Back in 1993, a group of artists approached the Painted Bride — a performance venue in Old City — with a concern about race relations in Philadelphia as tensions were rising between the black and Asian communities. The Painted Bride responded with a program it hoped would lift the profile of Asians in the city.
Gayle Isa, a political science student at Swarthmore College, joined the newly minted Asian Arts Initiative as an intern.
“When we first started, there were really no pan-Asian-American organizations that were doing arts and culture as a primary thing,” said Isa.
She dug in. When the Asian Arts Initiative split off from the Painted Bride to be its own nonprofit, Isa became its first director — and has steered the ship ever since. Now, after 25 years, she will be leaving that position,
“I didn’t start out thinking I wanted a 25-year career as an arts administrator,” she said. “I wanted to be a community organizer.”
From the beginning, the organization has used art to mobilize neighbors and Asian-Americans across the city. Isa admitted that, sometimes, she has used very broad terms to define art.
“Now, there’s a field called ‘social practice’ that’s all about community engagement,” she said. “Now it has a fancy name, but it describes the work we as an organization have always done.”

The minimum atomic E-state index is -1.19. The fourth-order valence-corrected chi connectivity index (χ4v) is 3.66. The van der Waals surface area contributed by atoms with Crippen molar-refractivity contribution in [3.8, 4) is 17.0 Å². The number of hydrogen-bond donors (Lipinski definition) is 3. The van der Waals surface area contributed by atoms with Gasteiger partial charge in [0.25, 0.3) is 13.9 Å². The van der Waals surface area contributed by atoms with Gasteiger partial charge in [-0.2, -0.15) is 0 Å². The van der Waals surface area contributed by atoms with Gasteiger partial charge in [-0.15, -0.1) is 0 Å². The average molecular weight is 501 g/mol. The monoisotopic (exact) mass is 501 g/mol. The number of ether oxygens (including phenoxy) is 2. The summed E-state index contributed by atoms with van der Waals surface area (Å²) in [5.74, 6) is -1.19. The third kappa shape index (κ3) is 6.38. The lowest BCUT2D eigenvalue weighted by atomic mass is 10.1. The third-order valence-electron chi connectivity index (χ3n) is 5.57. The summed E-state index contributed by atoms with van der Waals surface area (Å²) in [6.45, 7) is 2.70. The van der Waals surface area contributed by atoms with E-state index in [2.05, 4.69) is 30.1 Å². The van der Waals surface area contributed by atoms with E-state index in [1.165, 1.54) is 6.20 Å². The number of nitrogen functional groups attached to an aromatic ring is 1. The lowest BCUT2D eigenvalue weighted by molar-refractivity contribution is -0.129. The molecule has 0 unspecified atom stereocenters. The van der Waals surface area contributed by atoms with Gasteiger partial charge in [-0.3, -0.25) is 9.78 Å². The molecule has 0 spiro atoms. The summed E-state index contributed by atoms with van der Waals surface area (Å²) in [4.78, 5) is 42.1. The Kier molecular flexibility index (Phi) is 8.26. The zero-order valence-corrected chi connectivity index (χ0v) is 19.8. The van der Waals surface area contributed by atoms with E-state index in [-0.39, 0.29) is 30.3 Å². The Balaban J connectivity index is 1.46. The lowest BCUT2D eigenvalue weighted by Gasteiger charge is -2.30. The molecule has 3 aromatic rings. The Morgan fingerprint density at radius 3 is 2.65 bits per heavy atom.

This weekend the Asian Arts Initiative celebrates its 25 anniversary with exhibitions, installations, and performances all over the city.
The hub is AAI’s building at 12th and Vine streets, where the exhibition “Then and Now” shows off some of the hundreds of pieces commissioned over the last quarter-century along with new pieces.
Jean Shin’s “Chinatown In/Flux,” from 2005, is a series of large panels meant to be placed over storefront windows, fit with found eyeglasses that act as peepholes into the sometimes obscured lives and businesses of Chinatown residents. (Shin currently has another, unrelated exhibition at the Philadelphia Museum of Art.)
A new commission is “Activist Songbook,” a series of songs written by Aaron Jafferis and Byron Au Yong. They spent months interviewing residents of Chinatown, asking what kind of songs would be useful.
“They said things like, ‘We could use a know-your-rights rap or chant that would help people remember what to do if ICE comes to your door, especially if you’re undocumented, and to do it in different languages,’ ” said Jafferis.
They wrote lyrical ballads about the struggle of immigrant ancestors and simple protest songs that could be picked up by a crowd of people at a rally and easily modified to their cause.
Au Yong said he drew from labor union songs of the 1930s, songs of the midcentury civil rights movement that became political beacons, and more contemporary activist music.
“When people come together and sing together, there’s a sacred element,” said Au Yong. “An interviewee said, ‘Don’t forget the sacred.’ There is a sacred power in people singing together.”
“The Activist Songbook” will be performed in AAI’s building over in the weekend and onboard a shuttle tour to the other temporary art installations around the city this weekend.